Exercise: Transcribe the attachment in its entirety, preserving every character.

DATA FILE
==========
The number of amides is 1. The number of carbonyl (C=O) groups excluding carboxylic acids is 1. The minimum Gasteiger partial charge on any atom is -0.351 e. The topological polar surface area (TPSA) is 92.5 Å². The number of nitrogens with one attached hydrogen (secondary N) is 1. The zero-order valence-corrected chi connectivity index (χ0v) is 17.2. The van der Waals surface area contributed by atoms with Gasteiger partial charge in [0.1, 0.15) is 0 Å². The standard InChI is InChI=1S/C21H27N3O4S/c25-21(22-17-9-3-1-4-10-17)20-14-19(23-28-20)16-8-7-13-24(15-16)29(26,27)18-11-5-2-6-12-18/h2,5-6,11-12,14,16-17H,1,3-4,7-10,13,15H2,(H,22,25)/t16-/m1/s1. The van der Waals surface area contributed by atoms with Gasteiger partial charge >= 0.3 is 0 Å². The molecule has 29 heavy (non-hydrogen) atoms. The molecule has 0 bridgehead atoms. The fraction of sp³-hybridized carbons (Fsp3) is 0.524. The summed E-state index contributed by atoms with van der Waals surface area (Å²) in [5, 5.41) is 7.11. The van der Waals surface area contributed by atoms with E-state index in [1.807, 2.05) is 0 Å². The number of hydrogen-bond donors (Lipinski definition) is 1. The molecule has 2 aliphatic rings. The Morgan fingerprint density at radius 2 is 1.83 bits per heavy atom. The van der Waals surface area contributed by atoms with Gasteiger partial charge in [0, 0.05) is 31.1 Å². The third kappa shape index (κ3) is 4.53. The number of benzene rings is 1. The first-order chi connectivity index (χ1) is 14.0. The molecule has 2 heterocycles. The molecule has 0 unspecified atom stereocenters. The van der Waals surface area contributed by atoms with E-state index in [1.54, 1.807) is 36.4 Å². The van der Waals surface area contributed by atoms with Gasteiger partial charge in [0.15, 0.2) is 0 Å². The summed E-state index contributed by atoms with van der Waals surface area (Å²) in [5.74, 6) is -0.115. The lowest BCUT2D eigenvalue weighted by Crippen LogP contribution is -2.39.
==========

The number of amides is 1. The number of carbonyl (C=O) groups excluding carboxylic acids is 1. The minimum Gasteiger partial charge on any atom is -0.351 e. The topological polar surface area (TPSA) is 92.5 Å². The number of nitrogens with one attached hydrogen (secondary N) is 1. The zero-order valence-corrected chi connectivity index (χ0v) is 17.2. The van der Waals surface area contributed by atoms with Gasteiger partial charge in [0.1, 0.15) is 0 Å². The standard InChI is InChI=1S/C21H27N3O4S/c25-21(22-17-9-3-1-4-10-17)20-14-19(23-28-20)16-8-7-13-24(15-16)29(26,27)18-11-5-2-6-12-18/h2,5-6,11-12,14,16-17H,1,3-4,7-10,13,15H2,(H,22,25)/t16-/m1/s1. The van der Waals surface area contributed by atoms with Gasteiger partial charge >= 0.3 is 0 Å². The molecule has 29 heavy (non-hydrogen) atoms. The molecule has 0 bridgehead atoms. The fraction of sp³-hybridized carbons (Fsp3) is 0.524. The summed E-state index contributed by atoms with van der Waals surface area (Å²) in [5, 5.41) is 7.11. The van der Waals surface area contributed by atoms with E-state index in [1.807, 2.05) is 0 Å². The number of hydrogen-bond donors (Lipinski definition) is 1. The molecule has 2 aliphatic rings. The Morgan fingerprint density at radius 2 is 1.83 bits per heavy atom. The van der Waals surface area contributed by atoms with Gasteiger partial charge in [0, 0.05) is 31.1 Å². The third kappa shape index (κ3) is 4.53. The number of benzene rings is 1. The first-order chi connectivity index (χ1) is 14.0. The molecule has 2 heterocycles. The molecule has 0 unspecified atom stereocenters. The van der Waals surface area contributed by atoms with E-state index in [1.54, 1.807) is 36.4 Å². The van der Waals surface area contributed by atoms with Gasteiger partial charge in [0.15, 0.2) is 0 Å². The summed E-state index contributed by atoms with van der Waals surface area (Å²) in [5.74, 6) is -0.115. The lowest BCUT2D eigenvalue weighted by Crippen LogP contribution is -2.39.